1. The extent to which the work performed is an integral part of the employer’s business.
  2. The worker’s opportunity for profit or loss depending on his or managerial skill.
  3. The extent of the relative investments of the employer and the worker.
  4. Whether the work performed requires special skills and initiative.
  5. The permanency of the relationship.
  6. The degree of control exercised or retained by the employer.

As a business you should take this letter as indication for the need to review any arrangements and agreements regarding anyone paid as an independent contractor, to make sure that they do comply with the rules regarding 1099 Independent Contractor status.  Though the letter does not state any new legislation or compliance obligations, it may be seen as a foresight that there will be more enforcement to come on the Contractor vs. Employee front.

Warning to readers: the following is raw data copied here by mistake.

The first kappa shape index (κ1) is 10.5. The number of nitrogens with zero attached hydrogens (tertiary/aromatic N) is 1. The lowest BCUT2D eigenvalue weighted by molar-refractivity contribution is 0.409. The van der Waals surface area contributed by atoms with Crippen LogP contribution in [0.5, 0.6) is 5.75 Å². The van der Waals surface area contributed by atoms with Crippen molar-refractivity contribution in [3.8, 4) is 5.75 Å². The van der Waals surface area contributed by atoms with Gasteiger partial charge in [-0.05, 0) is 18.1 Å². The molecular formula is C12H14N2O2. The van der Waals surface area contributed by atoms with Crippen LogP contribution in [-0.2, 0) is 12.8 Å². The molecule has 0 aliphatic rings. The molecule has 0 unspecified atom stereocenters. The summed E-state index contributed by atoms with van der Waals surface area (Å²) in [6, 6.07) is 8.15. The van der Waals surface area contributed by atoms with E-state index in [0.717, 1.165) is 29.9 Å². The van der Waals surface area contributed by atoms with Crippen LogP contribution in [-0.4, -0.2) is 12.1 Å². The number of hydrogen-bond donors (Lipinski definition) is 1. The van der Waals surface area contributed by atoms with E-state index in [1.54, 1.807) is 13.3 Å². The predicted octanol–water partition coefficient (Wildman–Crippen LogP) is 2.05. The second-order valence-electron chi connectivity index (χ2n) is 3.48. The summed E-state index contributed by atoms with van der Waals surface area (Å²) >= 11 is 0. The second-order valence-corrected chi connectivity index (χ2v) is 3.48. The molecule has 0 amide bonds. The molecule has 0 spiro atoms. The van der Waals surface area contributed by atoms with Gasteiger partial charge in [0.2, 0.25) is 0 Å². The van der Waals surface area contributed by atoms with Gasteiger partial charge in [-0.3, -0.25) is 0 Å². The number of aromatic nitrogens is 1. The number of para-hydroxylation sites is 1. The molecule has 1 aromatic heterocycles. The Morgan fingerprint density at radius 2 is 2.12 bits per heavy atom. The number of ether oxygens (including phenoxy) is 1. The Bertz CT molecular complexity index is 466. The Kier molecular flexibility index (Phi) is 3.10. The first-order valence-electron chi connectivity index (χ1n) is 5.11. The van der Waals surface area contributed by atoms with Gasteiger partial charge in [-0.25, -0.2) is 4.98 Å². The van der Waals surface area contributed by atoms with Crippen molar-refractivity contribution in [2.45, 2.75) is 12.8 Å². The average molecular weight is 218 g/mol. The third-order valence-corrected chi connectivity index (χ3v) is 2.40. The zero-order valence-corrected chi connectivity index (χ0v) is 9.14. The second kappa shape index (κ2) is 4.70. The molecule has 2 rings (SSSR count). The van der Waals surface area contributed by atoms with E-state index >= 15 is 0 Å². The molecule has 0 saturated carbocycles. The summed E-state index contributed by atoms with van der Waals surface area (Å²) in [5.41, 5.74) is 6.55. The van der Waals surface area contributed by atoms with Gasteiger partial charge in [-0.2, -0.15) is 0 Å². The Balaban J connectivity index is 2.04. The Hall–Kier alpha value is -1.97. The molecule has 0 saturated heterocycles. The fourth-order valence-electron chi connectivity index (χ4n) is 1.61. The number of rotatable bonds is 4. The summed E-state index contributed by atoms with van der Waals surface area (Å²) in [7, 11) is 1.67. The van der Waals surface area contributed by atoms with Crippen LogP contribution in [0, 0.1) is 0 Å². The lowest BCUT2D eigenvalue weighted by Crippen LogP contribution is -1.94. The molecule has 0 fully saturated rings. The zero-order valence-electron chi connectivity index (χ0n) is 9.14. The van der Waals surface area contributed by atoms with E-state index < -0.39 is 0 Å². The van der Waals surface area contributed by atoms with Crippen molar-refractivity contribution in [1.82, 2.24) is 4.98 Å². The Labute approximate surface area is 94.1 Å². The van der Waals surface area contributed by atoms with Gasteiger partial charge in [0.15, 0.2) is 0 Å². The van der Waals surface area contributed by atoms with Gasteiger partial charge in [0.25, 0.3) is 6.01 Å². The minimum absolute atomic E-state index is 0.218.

Lofty and Unattainable Goals? Not with the Right Team

On May 25th, 1961, President John F. Kennedy made the appeal to a joint session of Congress, “I believe this nation should commit itself to achieving the goal, before this decade is out, of landing a man on the moon and returning him safely to Earth.” For many, this seemed an outlandish and impossible goal. However, on this day, June 20th, in 1969, Neil Armstrong took the first steps on the moon, and spoke these words to more than a billion people listening at home, “That’s one small step for man, one giant leap for mankind.” Those 8 years between President John F. Kennedy’s appeal and the successful mission saw several setbacks; but the determination and hard work of the thousands of NASA employees saw the goal come to fruition.